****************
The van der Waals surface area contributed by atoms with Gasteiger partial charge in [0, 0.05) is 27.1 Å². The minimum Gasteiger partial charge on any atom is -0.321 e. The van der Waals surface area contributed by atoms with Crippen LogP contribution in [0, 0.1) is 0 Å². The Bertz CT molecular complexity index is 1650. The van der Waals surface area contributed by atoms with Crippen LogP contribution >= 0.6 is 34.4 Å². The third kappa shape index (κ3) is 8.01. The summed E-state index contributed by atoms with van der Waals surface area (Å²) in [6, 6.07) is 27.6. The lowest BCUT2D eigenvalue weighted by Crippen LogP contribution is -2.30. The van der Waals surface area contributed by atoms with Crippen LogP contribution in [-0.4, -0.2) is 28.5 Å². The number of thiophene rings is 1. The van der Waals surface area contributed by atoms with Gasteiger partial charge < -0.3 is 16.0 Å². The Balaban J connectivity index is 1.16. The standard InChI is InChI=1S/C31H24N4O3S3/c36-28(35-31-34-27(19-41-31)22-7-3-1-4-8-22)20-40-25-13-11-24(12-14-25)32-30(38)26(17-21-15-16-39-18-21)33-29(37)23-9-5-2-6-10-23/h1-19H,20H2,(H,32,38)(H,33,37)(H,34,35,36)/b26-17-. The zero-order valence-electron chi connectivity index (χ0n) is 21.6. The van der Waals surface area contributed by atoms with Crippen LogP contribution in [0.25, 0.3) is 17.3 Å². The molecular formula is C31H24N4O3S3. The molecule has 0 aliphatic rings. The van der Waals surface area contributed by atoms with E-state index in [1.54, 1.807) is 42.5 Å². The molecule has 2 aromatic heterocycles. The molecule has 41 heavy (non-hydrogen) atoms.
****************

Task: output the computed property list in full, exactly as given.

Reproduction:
The van der Waals surface area contributed by atoms with Gasteiger partial charge in [0, 0.05) is 27.1 Å². The minimum Gasteiger partial charge on any atom is -0.321 e. The van der Waals surface area contributed by atoms with Crippen LogP contribution in [0, 0.1) is 0 Å². The Bertz CT molecular complexity index is 1650. The van der Waals surface area contributed by atoms with Crippen LogP contribution >= 0.6 is 34.4 Å². The third kappa shape index (κ3) is 8.01. The summed E-state index contributed by atoms with van der Waals surface area (Å²) in [6, 6.07) is 27.6. The lowest BCUT2D eigenvalue weighted by Crippen LogP contribution is -2.30. The van der Waals surface area contributed by atoms with Crippen LogP contribution in [-0.4, -0.2) is 28.5 Å². The number of thiophene rings is 1. The van der Waals surface area contributed by atoms with Gasteiger partial charge < -0.3 is 16.0 Å². The Balaban J connectivity index is 1.16. The standard InChI is InChI=1S/C31H24N4O3S3/c36-28(35-31-34-27(19-41-31)22-7-3-1-4-8-22)20-40-25-13-11-24(12-14-25)32-30(38)26(17-21-15-16-39-18-21)33-29(37)23-9-5-2-6-10-23/h1-19H,20H2,(H,32,38)(H,33,37)(H,34,35,36)/b26-17-. The zero-order valence-electron chi connectivity index (χ0n) is 21.6. The van der Waals surface area contributed by atoms with Crippen LogP contribution in [0.25, 0.3) is 17.3 Å². The molecular formula is C31H24N4O3S3. The molecule has 0 aliphatic rings. The van der Waals surface area contributed by atoms with E-state index in [1.54, 1.807) is 42.5 Å². The molecule has 2 aromatic heterocycles. The molecule has 41 heavy (non-hydrogen) atoms.